Swiss Executives and Multinational Companies (by Veronica De la Fuente)

Recently I have been in contact with different multinational companies based in La Côte region in Switzerland, where to my surprise, there were very few Swiss nationals occupying C-level positions.

When I asked my Swiss acquaintances who work in high positions in Swiss companies about whether they would like to work for multinational companies in Switzerland, the answers were different. They mentioned that multinationals are complicated, there is too much stress and politics there, they didn’t like the management style, and in MNCs you are a number.

In my opinion, two main factors could explain this trend.

1. Soft skills versus hard skills
The Swiss education system is oriented towards rationality, technique and practical knowledge i.e., hard skills. This path has given the image of quality, precision and efficiency characteristic of “The Swiss Label”.

2. Differences in the culture of multinationals and Swiss companies.
MNCs have a vision focused on competition and results. They are hierarchical and the decision-making process is taken from high-level managers. Leadership is important because the leader makes the wheels spin. Leaders must develop soft skills such as empathy, interpersonal relations, emotional, cultural and cognitive intelligence to manage all competencies.

On the other hand, traditional Swiss companies are focused on product quality and technology, and this search for added value is their driving force. Company size also plays an important role. A multinational company with many employees seems to lose the family atmosphere that is so important for Swiss employees. In Swiss companies, hierarchy is flatter, the leader is expected to be an active part of the team and decisions are made through a consensus.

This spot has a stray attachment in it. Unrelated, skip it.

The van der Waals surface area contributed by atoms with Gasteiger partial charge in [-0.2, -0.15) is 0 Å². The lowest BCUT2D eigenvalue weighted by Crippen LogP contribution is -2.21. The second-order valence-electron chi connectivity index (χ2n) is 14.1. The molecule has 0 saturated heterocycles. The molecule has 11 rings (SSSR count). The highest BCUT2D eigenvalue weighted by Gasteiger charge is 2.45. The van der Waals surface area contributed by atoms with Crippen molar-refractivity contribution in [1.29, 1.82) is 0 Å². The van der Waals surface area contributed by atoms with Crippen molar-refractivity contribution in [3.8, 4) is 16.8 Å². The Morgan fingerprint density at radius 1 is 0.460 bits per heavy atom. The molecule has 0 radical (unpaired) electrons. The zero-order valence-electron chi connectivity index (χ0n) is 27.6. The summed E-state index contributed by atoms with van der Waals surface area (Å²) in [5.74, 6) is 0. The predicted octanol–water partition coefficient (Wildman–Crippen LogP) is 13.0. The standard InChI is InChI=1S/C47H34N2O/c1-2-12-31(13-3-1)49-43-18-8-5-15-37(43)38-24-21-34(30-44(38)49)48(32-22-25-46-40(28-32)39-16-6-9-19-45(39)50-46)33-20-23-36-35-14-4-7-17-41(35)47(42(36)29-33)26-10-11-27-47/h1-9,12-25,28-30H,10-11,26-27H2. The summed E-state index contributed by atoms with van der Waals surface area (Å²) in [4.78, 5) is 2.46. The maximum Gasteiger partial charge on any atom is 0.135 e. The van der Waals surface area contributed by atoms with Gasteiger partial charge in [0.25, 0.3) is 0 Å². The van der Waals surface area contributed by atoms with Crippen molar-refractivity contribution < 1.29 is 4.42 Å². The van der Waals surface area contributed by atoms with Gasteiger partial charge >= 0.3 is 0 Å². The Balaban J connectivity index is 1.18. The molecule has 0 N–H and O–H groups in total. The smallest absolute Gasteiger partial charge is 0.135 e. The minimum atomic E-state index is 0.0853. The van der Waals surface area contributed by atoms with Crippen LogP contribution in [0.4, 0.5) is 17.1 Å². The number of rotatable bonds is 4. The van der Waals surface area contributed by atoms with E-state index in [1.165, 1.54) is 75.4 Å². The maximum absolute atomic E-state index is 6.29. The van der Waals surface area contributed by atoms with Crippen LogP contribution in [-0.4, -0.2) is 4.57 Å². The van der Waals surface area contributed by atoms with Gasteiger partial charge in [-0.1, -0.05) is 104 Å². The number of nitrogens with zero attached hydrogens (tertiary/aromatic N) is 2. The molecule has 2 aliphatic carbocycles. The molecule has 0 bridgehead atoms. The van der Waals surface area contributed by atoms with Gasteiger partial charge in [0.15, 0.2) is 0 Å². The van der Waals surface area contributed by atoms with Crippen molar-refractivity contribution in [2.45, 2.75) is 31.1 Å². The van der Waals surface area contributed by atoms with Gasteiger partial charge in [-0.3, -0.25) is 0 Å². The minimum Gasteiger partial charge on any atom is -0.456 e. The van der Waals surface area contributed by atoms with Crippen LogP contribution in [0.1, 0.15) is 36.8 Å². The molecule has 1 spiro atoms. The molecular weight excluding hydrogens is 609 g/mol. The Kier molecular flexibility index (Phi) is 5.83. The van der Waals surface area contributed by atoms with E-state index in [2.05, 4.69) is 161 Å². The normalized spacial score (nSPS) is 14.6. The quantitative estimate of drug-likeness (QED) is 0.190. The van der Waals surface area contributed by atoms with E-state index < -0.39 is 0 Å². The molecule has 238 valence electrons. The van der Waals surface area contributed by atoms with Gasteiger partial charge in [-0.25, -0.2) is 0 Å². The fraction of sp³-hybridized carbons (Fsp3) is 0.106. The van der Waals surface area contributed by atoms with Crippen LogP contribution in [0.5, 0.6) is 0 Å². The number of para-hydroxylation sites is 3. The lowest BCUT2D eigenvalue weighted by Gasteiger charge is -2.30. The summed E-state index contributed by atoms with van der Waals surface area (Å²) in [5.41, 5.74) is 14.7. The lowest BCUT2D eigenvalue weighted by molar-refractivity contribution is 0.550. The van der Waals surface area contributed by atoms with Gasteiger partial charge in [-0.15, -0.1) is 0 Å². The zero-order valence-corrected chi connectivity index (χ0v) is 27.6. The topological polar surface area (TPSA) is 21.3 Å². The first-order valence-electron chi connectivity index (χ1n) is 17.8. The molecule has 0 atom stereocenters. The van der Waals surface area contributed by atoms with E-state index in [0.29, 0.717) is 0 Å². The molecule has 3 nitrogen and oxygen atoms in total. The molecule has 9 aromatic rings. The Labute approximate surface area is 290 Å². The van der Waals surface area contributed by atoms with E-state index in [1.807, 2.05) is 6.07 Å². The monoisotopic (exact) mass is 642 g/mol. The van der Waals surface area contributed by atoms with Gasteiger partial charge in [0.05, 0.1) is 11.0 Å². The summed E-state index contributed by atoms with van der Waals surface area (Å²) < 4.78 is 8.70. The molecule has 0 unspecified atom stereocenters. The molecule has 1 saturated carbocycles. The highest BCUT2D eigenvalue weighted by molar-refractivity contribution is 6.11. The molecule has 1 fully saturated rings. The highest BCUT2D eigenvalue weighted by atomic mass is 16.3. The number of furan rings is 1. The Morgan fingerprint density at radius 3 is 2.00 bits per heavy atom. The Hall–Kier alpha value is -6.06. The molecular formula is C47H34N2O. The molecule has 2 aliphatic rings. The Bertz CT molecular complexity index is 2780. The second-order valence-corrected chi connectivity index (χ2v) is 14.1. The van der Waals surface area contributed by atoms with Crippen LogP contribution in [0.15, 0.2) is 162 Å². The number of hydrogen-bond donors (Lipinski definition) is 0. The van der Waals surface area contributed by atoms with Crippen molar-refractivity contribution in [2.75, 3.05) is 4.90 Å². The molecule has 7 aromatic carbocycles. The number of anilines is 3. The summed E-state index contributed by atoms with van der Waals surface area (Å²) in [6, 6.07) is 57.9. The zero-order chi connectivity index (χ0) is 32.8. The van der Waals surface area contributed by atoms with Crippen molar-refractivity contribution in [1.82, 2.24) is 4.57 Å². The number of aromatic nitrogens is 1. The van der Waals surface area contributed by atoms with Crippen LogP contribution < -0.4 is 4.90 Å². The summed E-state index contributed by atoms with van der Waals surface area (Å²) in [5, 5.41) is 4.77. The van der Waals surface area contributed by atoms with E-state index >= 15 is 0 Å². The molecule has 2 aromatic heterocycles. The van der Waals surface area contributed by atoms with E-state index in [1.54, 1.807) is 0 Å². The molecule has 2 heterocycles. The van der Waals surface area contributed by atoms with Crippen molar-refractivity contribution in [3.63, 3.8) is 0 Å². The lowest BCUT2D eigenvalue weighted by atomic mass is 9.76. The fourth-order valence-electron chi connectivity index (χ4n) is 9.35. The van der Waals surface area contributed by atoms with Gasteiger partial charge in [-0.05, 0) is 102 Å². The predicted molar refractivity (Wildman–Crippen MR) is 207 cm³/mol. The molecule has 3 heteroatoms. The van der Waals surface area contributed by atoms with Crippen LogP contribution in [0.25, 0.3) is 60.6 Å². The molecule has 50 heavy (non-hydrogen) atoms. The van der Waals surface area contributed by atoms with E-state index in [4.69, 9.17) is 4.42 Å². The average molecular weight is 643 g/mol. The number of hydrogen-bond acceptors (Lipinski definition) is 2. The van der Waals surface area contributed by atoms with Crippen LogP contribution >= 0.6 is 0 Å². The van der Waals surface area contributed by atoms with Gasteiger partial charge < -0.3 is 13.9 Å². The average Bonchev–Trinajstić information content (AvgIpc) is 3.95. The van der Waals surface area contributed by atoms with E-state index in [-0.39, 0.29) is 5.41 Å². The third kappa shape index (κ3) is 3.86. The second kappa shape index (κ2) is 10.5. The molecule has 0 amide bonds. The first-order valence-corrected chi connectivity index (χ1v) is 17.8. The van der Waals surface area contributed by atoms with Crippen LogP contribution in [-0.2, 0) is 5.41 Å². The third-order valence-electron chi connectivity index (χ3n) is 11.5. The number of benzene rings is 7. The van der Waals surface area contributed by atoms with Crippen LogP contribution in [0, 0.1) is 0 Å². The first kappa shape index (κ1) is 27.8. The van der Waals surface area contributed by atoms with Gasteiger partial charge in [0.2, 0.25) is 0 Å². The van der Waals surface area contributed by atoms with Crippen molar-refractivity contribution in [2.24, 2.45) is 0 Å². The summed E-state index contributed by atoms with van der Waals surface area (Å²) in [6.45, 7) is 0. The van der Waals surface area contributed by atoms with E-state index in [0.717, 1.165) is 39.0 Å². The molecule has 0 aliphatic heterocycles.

Results from the recent 2015 Randstad Award Switzerland survey show that the most attractive sectors for Swiss employees to work at are: 1) watchmaking industry, 2) IT consulting, and 3) industrial manufacturing. Knowledge, precision, technology, quality are the essential characteristics associated with these industries, where most of their production goes to foreign markets and where the Swiss can better use their savoirfaire and hard skills.

The survey also showed that the top 10 Swiss companies where the Swiss want to work most are:

  • Google
  • Patek Philippe
  • Swatch Group
  • Victorinox
  • Zurich Airport
  • Rolex
  • Nestlé
  • Swiss
  • Swissport International
  • Stadler Rail

The main factors considered attractive for Swiss employees, are:

 pleasant working atmosphere  60%
 salary and benefits  59%
 long-term security  50%
 a good work-life balance  48%
 flexible work hours  42%
 job’s tasks and responsibilities  42%

(Source: Randstad Award Switzerland 2015)

If we observe the list of top 10 companies chosen as most attractive to work for, except for Google, all ranking companies are Swiss companies (versus multinationals based in Switzerland). Interestingly, Swiss multinationals from the pharmaceutical or banking industries do not appear on the list possibly since these companies nowadays have lost their Swiss-style management and have moved to a more global style of management.

Since Swiss employees are seeking a better balance between work and private life, maybe the feeling is that this balance is difficult to achieve at MNCs.

Verónica De la Fuente is a Chilean and Swiss citizen. She has a Business and Administration degree and has worked for more the ten years in the finance industry. She is an Intercultural Consultant and Trainer working with expatriates and Multicultural teams. Coach certified by ICF (International Coach Federation). LinkedIn

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